Our Own Prayer Time with God

Rev. Dr, Martha Jacobs
Our Own Prayer Time with God
Psalm 138, Luke 11:1-10
July 24, 2022

Why does Jesus go into a parable when the disciples ask him to teach them to pray? Perhaps the writer of Luke’s Gospel was trying to help the people understand what it means to pray the way Jesus prayed. The people were used to praying set prayers so hearing about Jesus basically talking with God, calling God Abba, or Father, which was an intimate term, was an anomaly for them. Praying something other than the usual daily prayers was so unusual during Jesus’ time and for the people for whom Luke was writing some 60+ years later.

Luke’s Gospel is the only one that includes this parable when the disciples ask Jesus to teach them about how he prays. Some scholars think that Luke uses this parable to help the people understand that one needs to ask in order to receive. I don’t necessarily agree with that, and perhaps that will be a sermon for another time. Because today, I want to focus on prayer, since it is such an important part of our relationship with God, Jesus and the Holy Spirit – as well as an important connection between all of us. It is such a special way of communicating with God.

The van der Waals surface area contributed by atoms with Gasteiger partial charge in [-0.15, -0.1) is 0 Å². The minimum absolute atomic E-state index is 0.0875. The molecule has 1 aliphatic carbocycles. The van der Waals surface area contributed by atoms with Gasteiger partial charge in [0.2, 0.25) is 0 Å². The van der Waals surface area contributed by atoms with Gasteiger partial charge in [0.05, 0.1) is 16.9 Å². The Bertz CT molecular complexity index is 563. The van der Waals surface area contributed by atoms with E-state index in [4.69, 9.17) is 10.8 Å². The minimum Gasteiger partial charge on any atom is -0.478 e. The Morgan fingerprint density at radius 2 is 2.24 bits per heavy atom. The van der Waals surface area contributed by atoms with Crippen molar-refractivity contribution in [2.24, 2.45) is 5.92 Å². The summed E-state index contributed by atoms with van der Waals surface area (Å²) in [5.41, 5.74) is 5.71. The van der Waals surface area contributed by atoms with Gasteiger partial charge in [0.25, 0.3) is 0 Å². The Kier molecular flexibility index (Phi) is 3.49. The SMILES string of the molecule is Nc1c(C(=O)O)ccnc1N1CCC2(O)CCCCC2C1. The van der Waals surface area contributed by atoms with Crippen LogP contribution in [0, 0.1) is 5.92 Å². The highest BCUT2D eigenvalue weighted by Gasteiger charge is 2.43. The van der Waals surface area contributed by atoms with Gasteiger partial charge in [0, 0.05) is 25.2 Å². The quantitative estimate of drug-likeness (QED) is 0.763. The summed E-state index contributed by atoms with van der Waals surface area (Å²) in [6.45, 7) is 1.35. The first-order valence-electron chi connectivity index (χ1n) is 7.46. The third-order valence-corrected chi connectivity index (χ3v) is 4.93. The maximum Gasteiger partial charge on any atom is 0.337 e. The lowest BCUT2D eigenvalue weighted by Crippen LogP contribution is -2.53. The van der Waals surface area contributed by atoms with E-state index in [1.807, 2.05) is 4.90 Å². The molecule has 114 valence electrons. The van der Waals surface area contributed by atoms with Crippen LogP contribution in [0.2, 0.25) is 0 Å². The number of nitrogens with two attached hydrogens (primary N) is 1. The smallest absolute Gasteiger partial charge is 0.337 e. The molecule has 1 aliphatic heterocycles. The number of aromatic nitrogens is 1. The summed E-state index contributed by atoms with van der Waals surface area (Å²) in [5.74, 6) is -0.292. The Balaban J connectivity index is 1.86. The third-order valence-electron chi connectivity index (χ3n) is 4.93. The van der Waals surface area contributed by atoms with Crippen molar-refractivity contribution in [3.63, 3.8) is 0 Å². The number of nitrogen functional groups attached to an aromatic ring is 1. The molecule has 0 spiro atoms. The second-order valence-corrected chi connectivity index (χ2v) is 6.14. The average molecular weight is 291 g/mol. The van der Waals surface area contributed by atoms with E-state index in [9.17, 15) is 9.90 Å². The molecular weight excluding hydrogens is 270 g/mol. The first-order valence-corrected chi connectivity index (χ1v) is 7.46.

A week ago Thursday, some of the Christian and Jewish clergy with whom I traveled to Israel in May, met to talk about prayer. One of my Christian colleagues had asked the rabbis to teach us about how they pray. For my Christian colleagues, the session was very instructive because Jewish prayers are set prayers, for the most part. There is an opportunity during worship to voice your own prayers, but a prayer book is used and specific prayers are offered depending on the time of day and year, and whether or not it is a holiday. Prayers, for the most part, are in Hebrew, and most Jewish children learn those prayers starting at an early age, similar to our teaching our children the Lord’s Prayer. The session was led by one of the rabbis who had offered to host and lead us in this discussion. He had printed out a chapter about prayer, written by one of his teachers. He led us in an overview of chapter, and he covered the specifics of how the Jewish worship services and prayers are laid out.